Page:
Journal Article

Investigating the effects of topography and clonality on genetic structuring within a large Norwegian population of <i>Arabidopsis lyrata</i>

Sverre Lundemo, Hans K. Stenøien and Outi Savolainen

in Annals of Botany

Published on behalf of The Annals of Botany Company

Volume 106, issue 2, pages 243-254
Published in print August 2010 | ISSN: 0305-7364
Published online June 2010 | e-ISSN: 1095-8290 | DOI: http://dx.doi.org/10.1093/aob/mcq102
Investigating the effects of topography and clonality on genetic structuring within a large Norwegian population of Arabidopsis lyrata

More Like This

Show all results sharing these subjects:

  • Ecology and Conservation
  • Evolutionary Biology
  • Plant Sciences and Forestry

GO

Show Summary Details

Preview

Background and Aims

The gene flow through pollen or seeds governs the extent of spatial genetic structure in plant populations. Another factor that can contribute to this pattern is clonal growth. The perennial species Arabidopsis lyrata ssp. petraea (Brassicaceae) is a self-incompatible, clonal species found in disjunctive populations in central and northern Europe.

Methods

Fourteen microsatellite markers were employed to study the level of kinship and clonality in a high-altitude mountain valley at Spiterstulen, Norway. The population has a continuous distribution along the banks of the River Visa for about 1·5 km. A total of 17 (10 m × 10 m) squares were laid out in a north–south transect following the river on both sides.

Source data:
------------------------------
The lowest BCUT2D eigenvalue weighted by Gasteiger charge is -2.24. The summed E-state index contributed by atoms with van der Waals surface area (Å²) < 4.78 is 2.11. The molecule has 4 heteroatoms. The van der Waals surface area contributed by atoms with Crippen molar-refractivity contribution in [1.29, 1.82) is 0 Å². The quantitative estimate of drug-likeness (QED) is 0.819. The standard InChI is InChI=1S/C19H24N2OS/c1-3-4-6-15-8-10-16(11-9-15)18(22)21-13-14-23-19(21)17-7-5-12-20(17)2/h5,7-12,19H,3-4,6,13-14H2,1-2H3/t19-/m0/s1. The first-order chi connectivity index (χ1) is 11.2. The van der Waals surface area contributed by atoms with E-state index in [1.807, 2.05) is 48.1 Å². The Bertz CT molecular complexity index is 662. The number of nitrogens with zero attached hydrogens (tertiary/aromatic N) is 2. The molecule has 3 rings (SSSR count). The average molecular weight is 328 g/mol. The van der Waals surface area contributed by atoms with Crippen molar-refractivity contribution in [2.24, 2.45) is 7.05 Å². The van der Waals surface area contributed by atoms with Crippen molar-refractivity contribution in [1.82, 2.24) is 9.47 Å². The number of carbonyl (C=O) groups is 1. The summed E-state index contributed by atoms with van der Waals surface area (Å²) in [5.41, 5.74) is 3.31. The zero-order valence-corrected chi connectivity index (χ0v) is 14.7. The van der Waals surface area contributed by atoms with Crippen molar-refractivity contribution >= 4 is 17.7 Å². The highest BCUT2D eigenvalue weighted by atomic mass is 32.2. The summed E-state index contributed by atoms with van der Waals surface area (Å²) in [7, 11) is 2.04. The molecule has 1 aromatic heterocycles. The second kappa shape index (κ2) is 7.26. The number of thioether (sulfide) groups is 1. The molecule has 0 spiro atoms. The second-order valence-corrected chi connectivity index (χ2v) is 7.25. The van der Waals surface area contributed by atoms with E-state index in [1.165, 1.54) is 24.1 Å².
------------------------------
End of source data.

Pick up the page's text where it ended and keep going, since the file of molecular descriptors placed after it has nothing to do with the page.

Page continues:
Key Results

It is shown that clonal growth is far more common than previously shown in this species, although the overall size of the genets is small (mean diameter = 6·4 cm). Across the whole population there is no indication of isolation by distance, and spatial genetic structure is only visible on fine spatial scales. In addition, no effect of the river on the spatial distribution of genotypes was found.

Conclusions

Unexpectedly, the data show that populations of small perennials like A. lyrata can behave like panmictic units across relatively large areas at local sites, as opposed to earlier findings in central Europe.

Keywords: Arabidopsis lyrata; spatial genetic structure; ramet; genet; inbreeding; gene flow; random mating

Journal Article.  7791 words.  Illustrated.

Subjects: Ecology and Conservation ; Evolutionary Biology ; Plant Sciences and Forestry

Full text: subscription required

How to subscribe Recommend to my Librarian

Users without a subscription are not able to see the full content. Please, subscribe or login to access all content.